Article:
Pentagon: North Korea has capacity to make nuclear warhead for ballistic missile

Video: North Koreans crowded a Pyongyang flower show, packed theaters and pledged loyalty to their leader Friday ahead of a key national holiday, while the top U.S. diplomat landed in rival South Korea for talks on how to defuse tensions.

North Korea probably has a nuclear warhead small enough to fit on a ballistic missile, according to a new assessment by the Pentagon’s intelligence arm that comes amid growing alarm over Pyongyang’s warmongering.

The conclusion by the Defense Intelligence Agency said the weapon would have “low reliability,” but the disclosure during a congressional hearing Thursday is likely to raise fresh concerns about North Korea’s capabilities and intentions.

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Rep. Doug Lamborn (R-Colo.) read what he said was an unclassified section of the DIA report while questioning Gen. Martin Dempsey, the chairman of the Joint Chiefs of Staff, during a session of the House Armed Services Committee. Lamborn said the DIA had concluded “with moderate confidence” that Pyongyang “has nuclear weapons capable of delivery by ballistic missiles; however, the reliability will be low.”

The reference to reliability presumably reflected concerns about the accuracy of the ballistic missiles in North Korea’s arsenal as well as the technical difficulties of miniaturizing nuclear devices.

James R. Clapper, the director of national intelligence, issued a statement Thursday night saying the DIA assessment was not the consensus of the U.S. intelligence community. “North Korea has not yet demonstrated the full range of capabilities necessary for a nuclear armed missile,” he said.

Still, nuclear weapons experts said the assessment is the most specific attributed to the U.S. government on North Korea’s ambitions to develop a nuclear weapon that could reach U.S. troops deployed in the region.

“This is the clearest, most direct statement that North Korea has a miniaturized warhead,” said Jeffrey Lewis, a North Korea expert at the James Martin Center for Nonproliferation Studies. He said, however, that the finding is “consistent with a series of statements that have been made in the past” by U.S. government officials.

In his first remarks since the new tensions on the Korean Peninsula, President Obama called on North Korea on Thursday to end its belligerence. Obama also pledged to take “all necessary steps” to protect the United States from any North Korean aggression.

“Now is the time for North Korea to end the kind of belligerent approach that they’ve been taking and to try to lower temperatures,” Obama said after an Oval Office meeting with U.N. Secretary General Ban Ki-moon.

U.S. intelligence officials said Thursday that they believe North Korea’s rhetoric represents an effort by the country’s young leader, Kim Jong Un, to show he is firmly in control, and should not be construed as a genuine appetite for war. They cautioned, however, that discerning the young leader’s intentions is difficult. Kim took power in December 2011 after the death of his father, and U.S. officials have limited evidence to assess his thinking.

“I think his primary objective is to consolidate, affirm his power,” Clapper told the House intelligence committee. “Much of the rhetoric — in fact, all of the — of the belligerent rhetoric of late, I think, is designed for both an internal and an external audience.”

U.S. officials take the threats seriously enough to have beefed up missile defense systems on the West Coast and on the Pacific island of Guam. Last month, Adm. James Winnefeld, the vice chairman of the Joint Chiefs of Staff, said that North Korea’s KN-08 missile “probably does have the range to reach the United States.”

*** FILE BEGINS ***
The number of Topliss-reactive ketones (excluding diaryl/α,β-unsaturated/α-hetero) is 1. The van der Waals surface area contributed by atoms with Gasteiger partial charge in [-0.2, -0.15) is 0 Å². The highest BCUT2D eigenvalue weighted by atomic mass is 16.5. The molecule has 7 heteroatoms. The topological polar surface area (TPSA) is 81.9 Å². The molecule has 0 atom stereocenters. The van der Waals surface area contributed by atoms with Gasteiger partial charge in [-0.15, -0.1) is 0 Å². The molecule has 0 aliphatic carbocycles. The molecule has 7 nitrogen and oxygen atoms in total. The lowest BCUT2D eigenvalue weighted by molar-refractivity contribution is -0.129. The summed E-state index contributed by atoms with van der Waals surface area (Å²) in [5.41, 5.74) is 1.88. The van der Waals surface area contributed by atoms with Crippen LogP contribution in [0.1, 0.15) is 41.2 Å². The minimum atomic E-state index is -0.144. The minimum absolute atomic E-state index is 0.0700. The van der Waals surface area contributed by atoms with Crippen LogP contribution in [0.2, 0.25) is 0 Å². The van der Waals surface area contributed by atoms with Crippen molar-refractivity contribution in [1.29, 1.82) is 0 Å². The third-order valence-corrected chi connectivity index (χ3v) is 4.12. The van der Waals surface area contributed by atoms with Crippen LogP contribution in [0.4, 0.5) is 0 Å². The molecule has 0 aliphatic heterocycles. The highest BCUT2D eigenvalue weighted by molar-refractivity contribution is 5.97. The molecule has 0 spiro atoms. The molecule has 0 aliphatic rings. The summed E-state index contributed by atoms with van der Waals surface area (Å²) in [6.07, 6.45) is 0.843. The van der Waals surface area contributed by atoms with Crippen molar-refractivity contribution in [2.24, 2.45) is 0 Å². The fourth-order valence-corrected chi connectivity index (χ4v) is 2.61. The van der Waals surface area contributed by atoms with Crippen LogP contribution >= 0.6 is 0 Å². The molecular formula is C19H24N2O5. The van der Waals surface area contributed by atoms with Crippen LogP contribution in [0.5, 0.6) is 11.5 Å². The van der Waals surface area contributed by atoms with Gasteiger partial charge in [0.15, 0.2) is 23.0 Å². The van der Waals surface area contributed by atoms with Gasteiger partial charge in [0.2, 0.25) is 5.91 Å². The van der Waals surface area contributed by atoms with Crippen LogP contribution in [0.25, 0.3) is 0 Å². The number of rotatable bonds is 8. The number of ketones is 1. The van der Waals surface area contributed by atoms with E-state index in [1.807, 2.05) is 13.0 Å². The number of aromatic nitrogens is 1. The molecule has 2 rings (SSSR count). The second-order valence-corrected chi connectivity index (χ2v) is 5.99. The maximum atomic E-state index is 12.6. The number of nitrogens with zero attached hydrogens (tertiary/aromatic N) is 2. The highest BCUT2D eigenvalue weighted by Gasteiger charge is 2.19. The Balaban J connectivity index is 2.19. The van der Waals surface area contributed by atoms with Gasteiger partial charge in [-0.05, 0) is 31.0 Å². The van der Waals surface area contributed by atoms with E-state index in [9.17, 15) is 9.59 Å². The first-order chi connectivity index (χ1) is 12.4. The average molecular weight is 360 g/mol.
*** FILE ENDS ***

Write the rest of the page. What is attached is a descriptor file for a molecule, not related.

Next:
Lamborn, who failed to draw a substantive response from Dempsey, said in an interview after the hearing that he chose to slip the assessment into the public domain because he worries the Obama administration is not investing enough in missile defense.

“My whole goal in bringing this to light was to make sure we don’t cut missile defense spending,” the congressman said. “At the worst possible time, the president’s budget does exactly that.”

Lamborn said he had great confidence in U.S. missile defense technology,but that Winnefeld’s statement and the DIA conclusion “taken together represent a serious potential threat.”

Lamborn said he received the one-sentence conclusion of the DIA’s assessment from a contact at the Pentagon intelligence agency. Lamborn said the portion he cited was an unclassified excerpt of the classified report. His office shared it with The Washington Post.

Pentagon spokesman George Little said he could not discuss the report in detail because it was classified, except for the passage the congressman disclosed.

Little added, however, that “it would be inaccurate to suggest that the North Korean regime has fully tested, developed or demonstrated the kinds of nuclear capabilities referenced in the passage.”

Dempsey was reluctant to comment on the report, telling the congressman, “I can’t touch that one,” and noting that “it hasn’t been released.”

North Korea tested a long-range rocket in December, and two months later conducted an underground nuclear test. The U.N. Security Council tightened economic sanctions against North Korea in response, and since then, the government has threatened war against the United States and South Korea.

Secretary of State John F. Kerry plans to hold crisis talks with South Korean officials when he arrives in Seoul on Friday and follow up by lobbying China to toughen its warnings to the North, U.S. officials traveling with Kerry said.

“We have known for some time that North Korea is preparing a launch of missiles,” said a senior State Department official.

Anne Gearan in Kyrgyzstan and Scott Wilson contributed to this report.

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